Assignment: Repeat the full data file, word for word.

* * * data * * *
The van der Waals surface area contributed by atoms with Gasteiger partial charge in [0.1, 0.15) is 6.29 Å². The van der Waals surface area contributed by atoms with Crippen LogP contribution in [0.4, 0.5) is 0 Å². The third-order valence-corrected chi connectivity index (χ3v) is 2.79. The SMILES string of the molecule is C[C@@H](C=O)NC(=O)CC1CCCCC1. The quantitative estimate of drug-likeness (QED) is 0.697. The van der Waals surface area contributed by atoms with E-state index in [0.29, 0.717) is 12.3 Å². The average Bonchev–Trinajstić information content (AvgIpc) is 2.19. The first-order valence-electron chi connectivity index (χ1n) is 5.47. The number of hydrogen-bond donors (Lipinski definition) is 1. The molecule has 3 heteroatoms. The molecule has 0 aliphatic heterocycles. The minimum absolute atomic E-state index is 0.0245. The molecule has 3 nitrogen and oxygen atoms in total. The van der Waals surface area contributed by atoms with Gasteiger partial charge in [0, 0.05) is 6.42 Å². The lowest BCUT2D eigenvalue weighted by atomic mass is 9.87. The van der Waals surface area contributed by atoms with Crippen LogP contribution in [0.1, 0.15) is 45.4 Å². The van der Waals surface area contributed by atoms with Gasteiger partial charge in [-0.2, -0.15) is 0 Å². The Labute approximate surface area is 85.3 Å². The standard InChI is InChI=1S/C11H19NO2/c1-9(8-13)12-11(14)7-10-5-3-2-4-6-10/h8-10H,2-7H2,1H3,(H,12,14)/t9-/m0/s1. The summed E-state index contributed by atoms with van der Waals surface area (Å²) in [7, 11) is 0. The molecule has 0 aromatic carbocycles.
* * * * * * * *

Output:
The van der Waals surface area contributed by atoms with Gasteiger partial charge in [0.1, 0.15) is 6.29 Å². The van der Waals surface area contributed by atoms with Crippen LogP contribution in [0.4, 0.5) is 0 Å². The third-order valence-corrected chi connectivity index (χ3v) is 2.79. The SMILES string of the molecule is C[C@@H](C=O)NC(=O)CC1CCCCC1. The quantitative estimate of drug-likeness (QED) is 0.697. The van der Waals surface area contributed by atoms with E-state index in [0.29, 0.717) is 12.3 Å². The average Bonchev–Trinajstić information content (AvgIpc) is 2.19. The first-order valence-electron chi connectivity index (χ1n) is 5.47. The number of hydrogen-bond donors (Lipinski definition) is 1. The molecule has 3 heteroatoms. The molecule has 0 aliphatic heterocycles. The minimum absolute atomic E-state index is 0.0245. The molecule has 3 nitrogen and oxygen atoms in total. The van der Waals surface area contributed by atoms with Gasteiger partial charge in [0, 0.05) is 6.42 Å². The lowest BCUT2D eigenvalue weighted by atomic mass is 9.87. The van der Waals surface area contributed by atoms with Crippen LogP contribution in [0.1, 0.15) is 45.4 Å². The van der Waals surface area contributed by atoms with Gasteiger partial charge in [-0.2, -0.15) is 0 Å². The Labute approximate surface area is 85.3 Å². The standard InChI is InChI=1S/C11H19NO2/c1-9(8-13)12-11(14)7-10-5-3-2-4-6-10/h8-10H,2-7H2,1H3,(H,12,14)/t9-/m0/s1. The summed E-state index contributed by atoms with van der Waals surface area (Å²) in [7, 11) is 0. The molecule has 0 aromatic carbocycles.